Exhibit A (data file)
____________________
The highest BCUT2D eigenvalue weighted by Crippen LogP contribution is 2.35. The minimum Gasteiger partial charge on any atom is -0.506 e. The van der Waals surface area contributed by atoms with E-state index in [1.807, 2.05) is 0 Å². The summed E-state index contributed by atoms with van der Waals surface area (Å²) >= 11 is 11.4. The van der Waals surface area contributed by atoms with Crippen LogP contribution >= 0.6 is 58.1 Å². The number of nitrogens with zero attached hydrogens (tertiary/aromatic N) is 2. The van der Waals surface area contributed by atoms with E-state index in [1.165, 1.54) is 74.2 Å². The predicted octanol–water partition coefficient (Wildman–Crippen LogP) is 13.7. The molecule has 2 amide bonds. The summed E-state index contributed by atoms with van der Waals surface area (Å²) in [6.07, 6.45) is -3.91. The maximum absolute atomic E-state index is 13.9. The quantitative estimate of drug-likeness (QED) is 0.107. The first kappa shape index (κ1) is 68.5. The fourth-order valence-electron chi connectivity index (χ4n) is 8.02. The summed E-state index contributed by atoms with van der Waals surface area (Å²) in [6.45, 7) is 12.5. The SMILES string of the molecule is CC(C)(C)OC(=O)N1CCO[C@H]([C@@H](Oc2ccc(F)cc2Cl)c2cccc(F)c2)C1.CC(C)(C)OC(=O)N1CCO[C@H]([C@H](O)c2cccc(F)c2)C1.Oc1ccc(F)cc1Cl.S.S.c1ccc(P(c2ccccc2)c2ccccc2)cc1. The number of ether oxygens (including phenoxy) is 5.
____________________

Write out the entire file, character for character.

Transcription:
The highest BCUT2D eigenvalue weighted by Crippen LogP contribution is 2.35. The minimum Gasteiger partial charge on any atom is -0.506 e. The van der Waals surface area contributed by atoms with E-state index in [1.807, 2.05) is 0 Å². The summed E-state index contributed by atoms with van der Waals surface area (Å²) >= 11 is 11.4. The van der Waals surface area contributed by atoms with Crippen LogP contribution >= 0.6 is 58.1 Å². The number of nitrogens with zero attached hydrogens (tertiary/aromatic N) is 2. The van der Waals surface area contributed by atoms with E-state index in [1.165, 1.54) is 74.2 Å². The predicted octanol–water partition coefficient (Wildman–Crippen LogP) is 13.7. The molecule has 2 amide bonds. The summed E-state index contributed by atoms with van der Waals surface area (Å²) in [6.07, 6.45) is -3.91. The maximum absolute atomic E-state index is 13.9. The quantitative estimate of drug-likeness (QED) is 0.107. The first kappa shape index (κ1) is 68.5. The fourth-order valence-electron chi connectivity index (χ4n) is 8.02. The summed E-state index contributed by atoms with van der Waals surface area (Å²) in [6.45, 7) is 12.5. The SMILES string of the molecule is CC(C)(C)OC(=O)N1CCO[C@H]([C@@H](Oc2ccc(F)cc2Cl)c2cccc(F)c2)C1.CC(C)(C)OC(=O)N1CCO[C@H]([C@H](O)c2cccc(F)c2)C1.Oc1ccc(F)cc1Cl.S.S.c1ccc(P(c2ccccc2)c2ccccc2)cc1. The number of ether oxygens (including phenoxy) is 5.